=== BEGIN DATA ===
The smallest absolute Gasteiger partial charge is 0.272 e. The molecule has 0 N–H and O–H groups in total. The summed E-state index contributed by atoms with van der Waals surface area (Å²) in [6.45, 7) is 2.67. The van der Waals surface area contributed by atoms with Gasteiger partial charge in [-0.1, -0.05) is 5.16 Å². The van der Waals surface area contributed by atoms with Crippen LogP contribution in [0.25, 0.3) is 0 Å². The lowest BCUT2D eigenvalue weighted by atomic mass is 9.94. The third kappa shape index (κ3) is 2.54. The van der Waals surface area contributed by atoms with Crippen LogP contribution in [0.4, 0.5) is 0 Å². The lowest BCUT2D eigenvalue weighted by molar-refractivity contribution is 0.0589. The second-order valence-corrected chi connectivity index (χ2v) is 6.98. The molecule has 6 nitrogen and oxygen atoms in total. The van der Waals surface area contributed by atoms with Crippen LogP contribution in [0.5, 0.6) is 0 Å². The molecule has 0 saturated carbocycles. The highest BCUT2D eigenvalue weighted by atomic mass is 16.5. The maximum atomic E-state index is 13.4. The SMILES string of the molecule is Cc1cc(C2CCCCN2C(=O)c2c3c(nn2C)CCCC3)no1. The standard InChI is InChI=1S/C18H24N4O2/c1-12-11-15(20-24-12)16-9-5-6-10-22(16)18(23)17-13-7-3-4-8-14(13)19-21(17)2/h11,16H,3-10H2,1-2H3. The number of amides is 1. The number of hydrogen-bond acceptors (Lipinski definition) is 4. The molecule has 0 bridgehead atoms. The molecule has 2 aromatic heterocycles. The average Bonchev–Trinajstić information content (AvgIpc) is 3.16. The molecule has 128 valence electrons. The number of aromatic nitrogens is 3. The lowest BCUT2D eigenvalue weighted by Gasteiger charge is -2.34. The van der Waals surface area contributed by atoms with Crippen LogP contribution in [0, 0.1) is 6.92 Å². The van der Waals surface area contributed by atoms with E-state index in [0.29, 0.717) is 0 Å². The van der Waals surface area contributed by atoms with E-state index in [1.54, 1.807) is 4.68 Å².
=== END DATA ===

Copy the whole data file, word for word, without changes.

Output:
The smallest absolute Gasteiger partial charge is 0.272 e. The molecule has 0 N–H and O–H groups in total. The summed E-state index contributed by atoms with van der Waals surface area (Å²) in [6.45, 7) is 2.67. The van der Waals surface area contributed by atoms with Gasteiger partial charge in [-0.1, -0.05) is 5.16 Å². The van der Waals surface area contributed by atoms with Crippen LogP contribution in [0.25, 0.3) is 0 Å². The lowest BCUT2D eigenvalue weighted by atomic mass is 9.94. The third kappa shape index (κ3) is 2.54. The van der Waals surface area contributed by atoms with Crippen LogP contribution in [0.4, 0.5) is 0 Å². The lowest BCUT2D eigenvalue weighted by molar-refractivity contribution is 0.0589. The second-order valence-corrected chi connectivity index (χ2v) is 6.98. The molecule has 6 nitrogen and oxygen atoms in total. The van der Waals surface area contributed by atoms with Crippen LogP contribution in [0.5, 0.6) is 0 Å². The molecule has 0 saturated carbocycles. The highest BCUT2D eigenvalue weighted by atomic mass is 16.5. The maximum atomic E-state index is 13.4. The SMILES string of the molecule is Cc1cc(C2CCCCN2C(=O)c2c3c(nn2C)CCCC3)no1. The standard InChI is InChI=1S/C18H24N4O2/c1-12-11-15(20-24-12)16-9-5-6-10-22(16)18(23)17-13-7-3-4-8-14(13)19-21(17)2/h11,16H,3-10H2,1-2H3. The number of amides is 1. The number of hydrogen-bond acceptors (Lipinski definition) is 4. The molecule has 0 bridgehead atoms. The molecule has 2 aromatic heterocycles. The average Bonchev–Trinajstić information content (AvgIpc) is 3.16. The molecule has 128 valence electrons. The number of aromatic nitrogens is 3. The lowest BCUT2D eigenvalue weighted by Gasteiger charge is -2.34. The van der Waals surface area contributed by atoms with Crippen LogP contribution in [0, 0.1) is 6.92 Å². The van der Waals surface area contributed by atoms with E-state index in [0.29, 0.717) is 0 Å². The van der Waals surface area contributed by atoms with E-state index in [1.54, 1.807) is 4.68 Å².